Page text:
Marchi has insisted that his right knee injury he suffered at Last Cowboy Standing, which is still sore, is not hindering his ability. After being the No. 1 rider in the world for 13 of the first 22 weeks of the season, he has seen his command on the world title race dwindle.

“Guilherme is a veteran, if he doesn’t know at this point in his career how to deal with those pressures and get your mind to a place – I don’t know what happened,” Murray said. “It looked like the gate opened and he jumped off. It didn’t look like it was injury related, but I don’t know, I am just going off of what I see with my eyes.”

After witnessing many of the top riders fail to capitalize in Laughlin, Murray believes that keeps the door open for other riders inside the Top 10, especially Cody Nance and Matt Triplett.

Murray came away impressed by the two riders’ effort over the course of the two-day event. Triplett came .01 seconds away from winning the event and Nance nearly rode Roy, this weekend’s high-marked bull (45.75 points), by fighting his way across the bovine’s body after he almost was dispatched immediately leaving the chute.

“That is the reason why I don’t judge,” Murray said. “If Cody Nance makes the whistle tonight, I am going to mark him 100. That is the kind of stuff I love to see. It is inspiring. That bull was rank and had a lot of stuff going on and Cody Nance was going at him.”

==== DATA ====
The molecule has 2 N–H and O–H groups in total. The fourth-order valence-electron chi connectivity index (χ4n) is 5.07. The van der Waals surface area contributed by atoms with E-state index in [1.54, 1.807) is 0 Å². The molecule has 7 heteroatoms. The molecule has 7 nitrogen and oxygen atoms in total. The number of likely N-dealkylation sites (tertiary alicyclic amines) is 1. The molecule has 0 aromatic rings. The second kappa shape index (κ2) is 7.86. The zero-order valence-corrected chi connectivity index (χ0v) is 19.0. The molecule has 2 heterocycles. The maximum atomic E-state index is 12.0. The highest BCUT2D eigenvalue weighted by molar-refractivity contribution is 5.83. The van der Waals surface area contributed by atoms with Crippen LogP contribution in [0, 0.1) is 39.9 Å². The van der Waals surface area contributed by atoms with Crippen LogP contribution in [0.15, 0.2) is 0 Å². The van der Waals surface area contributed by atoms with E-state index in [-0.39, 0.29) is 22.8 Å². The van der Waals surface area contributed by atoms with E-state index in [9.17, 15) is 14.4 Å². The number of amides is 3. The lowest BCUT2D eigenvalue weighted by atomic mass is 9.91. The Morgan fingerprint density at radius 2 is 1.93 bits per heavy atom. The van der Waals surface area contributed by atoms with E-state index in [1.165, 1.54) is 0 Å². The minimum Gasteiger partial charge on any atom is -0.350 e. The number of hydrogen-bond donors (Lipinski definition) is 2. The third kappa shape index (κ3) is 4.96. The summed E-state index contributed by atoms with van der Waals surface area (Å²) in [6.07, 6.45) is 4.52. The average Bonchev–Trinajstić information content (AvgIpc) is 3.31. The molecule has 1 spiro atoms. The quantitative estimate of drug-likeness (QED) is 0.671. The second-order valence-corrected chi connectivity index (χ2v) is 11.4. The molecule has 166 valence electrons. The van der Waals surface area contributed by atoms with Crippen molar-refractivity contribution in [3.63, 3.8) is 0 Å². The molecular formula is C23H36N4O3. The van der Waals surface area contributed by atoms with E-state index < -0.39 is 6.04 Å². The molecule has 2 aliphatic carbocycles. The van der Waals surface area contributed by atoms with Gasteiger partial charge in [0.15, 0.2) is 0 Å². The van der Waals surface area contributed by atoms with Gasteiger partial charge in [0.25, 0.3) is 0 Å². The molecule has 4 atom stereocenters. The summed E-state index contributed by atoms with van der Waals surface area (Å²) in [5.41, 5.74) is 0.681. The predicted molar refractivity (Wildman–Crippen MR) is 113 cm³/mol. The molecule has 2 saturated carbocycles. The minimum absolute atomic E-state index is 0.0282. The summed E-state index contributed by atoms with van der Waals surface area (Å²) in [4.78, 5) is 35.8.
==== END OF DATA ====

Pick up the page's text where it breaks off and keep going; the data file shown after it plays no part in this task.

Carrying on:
Triplett’s 2-for-3 performance and third-place finish propelled him to sixth place in the world standings and he trails Joao Ricardo Vieira by 1,914.42 points. Nance (1-for-3) finished the event in 10th and he is 2,288.63 points behind Vieira and is ninth in the world.

“When I see guys like Cody Nance and Matt Triplett put out the effort they did, those guys both came up a little bit short, but if they keep trying like that every time, which those guys are both pretty  much known for that, they are going to get into a world championship race,” Murray said.

With this year’s world title race becoming only tighter, Murray believes the rider that will win it all is the one that is going to put out the most effort on a consistent basis.

“You have to believe you are the best to be the best, and you have to believe you can (win) before you can,” Murray said. “To me, it all comes down to effort. That is the only thing you can guarantee. You can’t guarantee you are going to ride a bull. You can’t guarantee you are going to get a high score. You can’t even guarantee you are going to live, but you can guarantee that you are going to give it every bit of effort that you have from the bottom of your guts.”

Follow Justin Felisko on Twitter @jfelisko.